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Locating and Contacting Respondents After a 50-year Hiatus in a Longitudinal Study: Results from the Project Talent Pilot Test

*Celeste Stone, American Institutes For Research 
Jenny Bandyk, University of Michigan, Survey Research Center 
Danielle Battle, American Institutes for Research 
Sandy Eyster, American Institutes For Research 
Patty Maher, Univesity of Michigan 

Keywords: respondent tracking, incentives, response rates, nonresponse bias

This paper contributes to research on locating study participants after a very lengthy period of non-contact (e.g., Clarrige, Sheehy, & Hauser 1976; Hampson et al 2001; Hauser 2005; Kimmel & Miller 2008; Ortiz & Ballon-Godinez 2007). We will analyze data from the 2011 Project Talent Pilot Test, conducted by the American Institutes for Research (AIR) and the University of Michigan, to evaluate the success of tracking activities to locate participants in a longitudinal study who were last contacted more than 30 years ago. Locating study participants is crucial to the success of a 50-year Project Talent follow-up study.

Project Talent is a large, nationally representative longitudinal study of men and women who were in high school in 1960. AIR collected extensive information in four half-days of testing on the characteristics, personality, and cognitive abilities of approximately 440,000 high school students. Follow-up surveys were conducted 1, 5, and 11 years after high school graduation. Participants were sent an annual newsletter that included a request for contact information updates; however, 1978 was the last year of contact. In 2009, AIR began employing multiple methods to locate individuals, including batch tracking and outreach activities (e.g., attending high school reunions, newsletters, press releases, Project Talent Web site, offering 1960 “scores”).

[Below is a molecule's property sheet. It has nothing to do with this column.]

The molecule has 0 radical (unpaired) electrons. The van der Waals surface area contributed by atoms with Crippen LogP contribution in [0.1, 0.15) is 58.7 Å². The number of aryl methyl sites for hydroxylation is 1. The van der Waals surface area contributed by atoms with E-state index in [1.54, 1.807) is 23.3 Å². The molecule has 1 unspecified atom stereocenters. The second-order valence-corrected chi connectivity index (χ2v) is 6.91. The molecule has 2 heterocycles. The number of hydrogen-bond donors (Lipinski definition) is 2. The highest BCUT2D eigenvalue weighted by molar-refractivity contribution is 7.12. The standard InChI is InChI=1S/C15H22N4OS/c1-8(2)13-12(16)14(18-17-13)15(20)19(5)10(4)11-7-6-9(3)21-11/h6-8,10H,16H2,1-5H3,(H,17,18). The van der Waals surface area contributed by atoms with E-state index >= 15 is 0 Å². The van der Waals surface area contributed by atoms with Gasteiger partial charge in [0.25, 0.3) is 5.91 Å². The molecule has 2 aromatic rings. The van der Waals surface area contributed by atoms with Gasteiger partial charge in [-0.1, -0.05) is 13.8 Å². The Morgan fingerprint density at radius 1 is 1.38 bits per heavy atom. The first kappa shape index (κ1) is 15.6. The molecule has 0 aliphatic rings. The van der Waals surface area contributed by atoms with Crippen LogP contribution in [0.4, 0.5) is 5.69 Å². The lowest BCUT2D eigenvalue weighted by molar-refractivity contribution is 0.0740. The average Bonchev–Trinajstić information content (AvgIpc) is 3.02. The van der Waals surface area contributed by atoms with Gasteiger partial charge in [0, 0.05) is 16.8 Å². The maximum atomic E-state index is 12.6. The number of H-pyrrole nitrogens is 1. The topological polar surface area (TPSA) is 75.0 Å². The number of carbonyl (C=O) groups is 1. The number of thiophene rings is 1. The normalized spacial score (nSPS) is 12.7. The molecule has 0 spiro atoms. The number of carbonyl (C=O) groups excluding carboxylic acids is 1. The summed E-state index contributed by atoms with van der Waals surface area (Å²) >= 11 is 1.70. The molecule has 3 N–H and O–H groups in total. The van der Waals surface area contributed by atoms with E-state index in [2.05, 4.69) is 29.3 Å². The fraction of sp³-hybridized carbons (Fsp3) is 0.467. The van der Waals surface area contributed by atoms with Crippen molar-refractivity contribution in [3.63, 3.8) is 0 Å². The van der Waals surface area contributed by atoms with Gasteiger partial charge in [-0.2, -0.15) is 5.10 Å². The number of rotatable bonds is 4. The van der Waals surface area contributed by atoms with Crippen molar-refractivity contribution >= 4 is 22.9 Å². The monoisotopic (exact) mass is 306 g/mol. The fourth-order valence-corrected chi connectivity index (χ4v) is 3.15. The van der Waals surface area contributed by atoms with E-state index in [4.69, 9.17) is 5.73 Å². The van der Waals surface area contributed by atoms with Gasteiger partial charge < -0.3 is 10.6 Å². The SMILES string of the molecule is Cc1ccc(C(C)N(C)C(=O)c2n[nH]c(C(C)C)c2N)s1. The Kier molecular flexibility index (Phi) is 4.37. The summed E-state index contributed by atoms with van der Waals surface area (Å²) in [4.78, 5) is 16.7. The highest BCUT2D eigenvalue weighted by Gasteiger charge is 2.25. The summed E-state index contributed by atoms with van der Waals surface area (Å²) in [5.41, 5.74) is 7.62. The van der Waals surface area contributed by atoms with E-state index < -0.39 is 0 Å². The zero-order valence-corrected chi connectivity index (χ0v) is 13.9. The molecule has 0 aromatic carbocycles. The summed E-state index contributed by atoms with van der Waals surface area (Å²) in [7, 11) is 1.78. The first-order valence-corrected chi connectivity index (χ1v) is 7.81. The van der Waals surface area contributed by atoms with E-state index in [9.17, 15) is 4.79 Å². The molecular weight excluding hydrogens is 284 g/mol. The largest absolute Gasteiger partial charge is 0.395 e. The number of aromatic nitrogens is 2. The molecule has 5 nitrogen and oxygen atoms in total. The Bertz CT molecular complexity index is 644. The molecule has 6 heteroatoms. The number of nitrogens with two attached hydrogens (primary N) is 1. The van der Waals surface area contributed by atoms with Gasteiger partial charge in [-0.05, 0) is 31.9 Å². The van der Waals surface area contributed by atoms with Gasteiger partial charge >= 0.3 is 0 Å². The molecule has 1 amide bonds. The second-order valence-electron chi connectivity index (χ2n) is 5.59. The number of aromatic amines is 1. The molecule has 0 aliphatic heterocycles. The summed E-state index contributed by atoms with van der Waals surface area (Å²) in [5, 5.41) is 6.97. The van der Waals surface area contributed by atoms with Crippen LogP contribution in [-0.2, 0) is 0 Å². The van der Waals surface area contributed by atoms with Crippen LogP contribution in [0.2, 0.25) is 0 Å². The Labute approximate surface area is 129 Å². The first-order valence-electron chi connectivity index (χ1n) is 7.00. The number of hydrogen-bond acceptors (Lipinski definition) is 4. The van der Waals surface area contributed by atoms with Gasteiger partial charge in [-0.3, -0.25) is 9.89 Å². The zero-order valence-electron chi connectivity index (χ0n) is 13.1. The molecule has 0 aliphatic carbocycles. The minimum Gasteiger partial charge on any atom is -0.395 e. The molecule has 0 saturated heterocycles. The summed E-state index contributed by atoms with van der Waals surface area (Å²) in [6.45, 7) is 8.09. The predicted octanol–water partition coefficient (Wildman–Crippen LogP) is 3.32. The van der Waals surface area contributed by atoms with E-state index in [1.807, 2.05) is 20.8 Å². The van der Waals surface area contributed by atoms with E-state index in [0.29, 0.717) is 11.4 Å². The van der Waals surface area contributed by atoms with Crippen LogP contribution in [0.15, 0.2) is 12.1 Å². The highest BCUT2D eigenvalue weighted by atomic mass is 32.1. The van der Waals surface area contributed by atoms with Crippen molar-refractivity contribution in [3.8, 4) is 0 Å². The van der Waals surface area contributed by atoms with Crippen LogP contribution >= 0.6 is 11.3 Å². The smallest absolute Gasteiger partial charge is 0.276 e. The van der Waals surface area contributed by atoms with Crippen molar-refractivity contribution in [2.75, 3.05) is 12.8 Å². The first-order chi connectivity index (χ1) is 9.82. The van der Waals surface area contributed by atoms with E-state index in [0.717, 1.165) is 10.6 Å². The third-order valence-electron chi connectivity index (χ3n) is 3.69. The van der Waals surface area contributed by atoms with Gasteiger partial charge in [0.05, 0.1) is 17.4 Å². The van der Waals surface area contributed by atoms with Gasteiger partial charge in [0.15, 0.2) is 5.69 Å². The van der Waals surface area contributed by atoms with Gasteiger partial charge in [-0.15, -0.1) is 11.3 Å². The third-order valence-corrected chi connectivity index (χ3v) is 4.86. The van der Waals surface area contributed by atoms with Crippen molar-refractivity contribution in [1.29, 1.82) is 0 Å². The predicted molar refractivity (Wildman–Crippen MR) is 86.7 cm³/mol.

A Pilot Test of approximately 4,000 Project Talent participants will be fielded in September 2011. We will examine the results to assess the accuracy of the address information, and success of reengaging participants in a study where their last contact was up to 50 years prior. We will evaluate and contrast the effectiveness of the different locating techniques and incentives, with particular attention to the representativeness of the resulting sample. The results will be used to evaluate the feasibility of conducting follow-up studies with the larger Project Talent sample.

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